The life zone preferences of each species (except the two Pseudostigma spp.) were tested by a simple X2 -test (Zar 1999) where each life zone where the species had been found was given equal expected values.

The ink drawings in the key were produced using a stereo microscope fitted with a line drawing mirror. To depict wings we simply used a high-resolution flatbed scanner on the wing itself, resulting in a reproducible black and white image. Distribution maps were drawn in the old fashioned way using Letraset symbols before scanning. In the key and species descriptions, systematics follows Tsuda (1991). Wing vein terminology after Carle (1982).

Size measurements were generated from our own material plus museum material in Costa Rica and Sweden. Figs. from other papers were used in case we had access to fewer than five Costa Rican specimens. We measured between 20 and 30 specimens except in M. linearis (13), M. ornata (10), and the two Pseudostigmas (only 3 each). In the latter four species we included measurements from literature where such were available.

In the Records section, information has been reduced using abbreviations. Apart from those defined in the text, a list of further abbreviations is found after the Species Diagnoses section.

 

Results and discussion

Key to species


(1) Wings broad, with a dark, rectangular pseudostigma surrounded by an irregular, transparent area (Fig. 6a, b). A broad, dark blue band, shimmering in metallic, covers the entire width of  the wing from around the branching of RP out to the clear area surrounding the pseudostigma. In males, the transparent area proximal to the dark band is milky white; in females this milky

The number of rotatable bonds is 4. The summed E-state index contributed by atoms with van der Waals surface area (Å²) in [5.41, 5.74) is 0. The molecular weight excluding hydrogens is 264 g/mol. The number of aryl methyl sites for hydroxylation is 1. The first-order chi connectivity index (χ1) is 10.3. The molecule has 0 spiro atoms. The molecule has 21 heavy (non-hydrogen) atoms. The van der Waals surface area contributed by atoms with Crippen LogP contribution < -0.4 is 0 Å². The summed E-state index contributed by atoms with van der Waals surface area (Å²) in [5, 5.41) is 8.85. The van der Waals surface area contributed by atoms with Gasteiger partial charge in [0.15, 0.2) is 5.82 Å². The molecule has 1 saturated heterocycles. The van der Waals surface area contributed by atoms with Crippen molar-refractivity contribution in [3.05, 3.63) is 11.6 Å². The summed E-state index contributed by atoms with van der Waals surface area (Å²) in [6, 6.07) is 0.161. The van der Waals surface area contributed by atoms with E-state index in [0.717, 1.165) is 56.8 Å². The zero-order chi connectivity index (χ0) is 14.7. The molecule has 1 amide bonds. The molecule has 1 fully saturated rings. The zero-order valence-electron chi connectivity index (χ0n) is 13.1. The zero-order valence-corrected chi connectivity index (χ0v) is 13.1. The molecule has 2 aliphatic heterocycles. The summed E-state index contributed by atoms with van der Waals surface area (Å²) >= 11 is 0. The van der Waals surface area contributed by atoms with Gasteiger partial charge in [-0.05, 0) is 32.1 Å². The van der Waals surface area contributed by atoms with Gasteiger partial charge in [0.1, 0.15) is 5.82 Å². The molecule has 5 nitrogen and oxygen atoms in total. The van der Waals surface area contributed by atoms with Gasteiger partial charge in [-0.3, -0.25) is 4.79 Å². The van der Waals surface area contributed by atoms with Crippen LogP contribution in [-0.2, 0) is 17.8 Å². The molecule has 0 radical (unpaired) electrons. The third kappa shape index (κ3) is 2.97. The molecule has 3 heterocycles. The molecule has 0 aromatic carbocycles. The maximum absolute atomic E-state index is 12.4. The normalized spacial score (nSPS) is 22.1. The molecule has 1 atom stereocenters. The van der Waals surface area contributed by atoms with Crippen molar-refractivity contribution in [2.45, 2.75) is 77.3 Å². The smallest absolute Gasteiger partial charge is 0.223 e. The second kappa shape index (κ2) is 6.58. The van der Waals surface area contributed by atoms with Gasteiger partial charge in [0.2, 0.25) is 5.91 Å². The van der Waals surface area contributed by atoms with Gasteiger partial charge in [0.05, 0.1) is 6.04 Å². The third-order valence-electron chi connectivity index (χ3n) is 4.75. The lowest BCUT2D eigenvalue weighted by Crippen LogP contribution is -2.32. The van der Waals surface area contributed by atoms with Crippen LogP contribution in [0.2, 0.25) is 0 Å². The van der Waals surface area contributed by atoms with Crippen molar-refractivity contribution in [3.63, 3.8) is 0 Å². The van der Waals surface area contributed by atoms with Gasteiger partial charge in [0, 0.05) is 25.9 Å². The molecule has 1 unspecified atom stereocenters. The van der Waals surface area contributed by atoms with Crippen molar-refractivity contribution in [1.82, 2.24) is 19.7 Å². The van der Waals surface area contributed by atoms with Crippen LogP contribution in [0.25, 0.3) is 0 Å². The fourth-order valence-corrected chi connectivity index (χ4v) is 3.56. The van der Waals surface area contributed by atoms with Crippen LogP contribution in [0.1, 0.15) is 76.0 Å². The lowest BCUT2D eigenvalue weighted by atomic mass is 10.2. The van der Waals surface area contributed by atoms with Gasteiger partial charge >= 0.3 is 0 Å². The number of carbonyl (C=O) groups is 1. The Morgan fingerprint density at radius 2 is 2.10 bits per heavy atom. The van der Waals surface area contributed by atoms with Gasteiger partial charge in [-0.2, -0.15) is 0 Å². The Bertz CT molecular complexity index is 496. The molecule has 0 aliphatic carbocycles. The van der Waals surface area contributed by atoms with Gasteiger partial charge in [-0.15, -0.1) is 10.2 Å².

colour is present in the area at the wing tip; wing tips clear in males. Vein A 1 branched, resulting  in numerous rows of cells between A1 and posterior margin of wing. Male superior  appendages shorter than the inferior (Fig. 12a, b). . . . . . . . . . . . . . . . . . . . . . .Megaloprepus caerulatus

- Wings narrower, pseudostigma and wing-coloration different than above. Vein A1 not branched with only one or two rows of cells between A1 and posterior margin of wing (Figs. 7-11). Male  superior appendages longer than the inferior  (Figs. 13-16) . . . . . . . . . . . . . . . . .. . . . . . . . . . . . ..(2)

(2) Only one row of cells between A1 and posterior margin of wing (Figs. 7-9). Male abdominal segment 10 as high as wide. Male superior appendages forcipate,  softly incurved (Figs. 13-14) . . . . . . . . . .Mecistogaster (3)
 
-Two rows of cells between A1 and posterior margin of wing, at least in middle section of wing  (Figs. 10-11). Male abdominal segment 10 higher than wide, elongated dorsally. Male superior appendages strongly incurved
(Figs. 15-16) . . . . . . . . . . . . . . .  . . . . . . . . . . . . . .Pseudostigma 1 (5)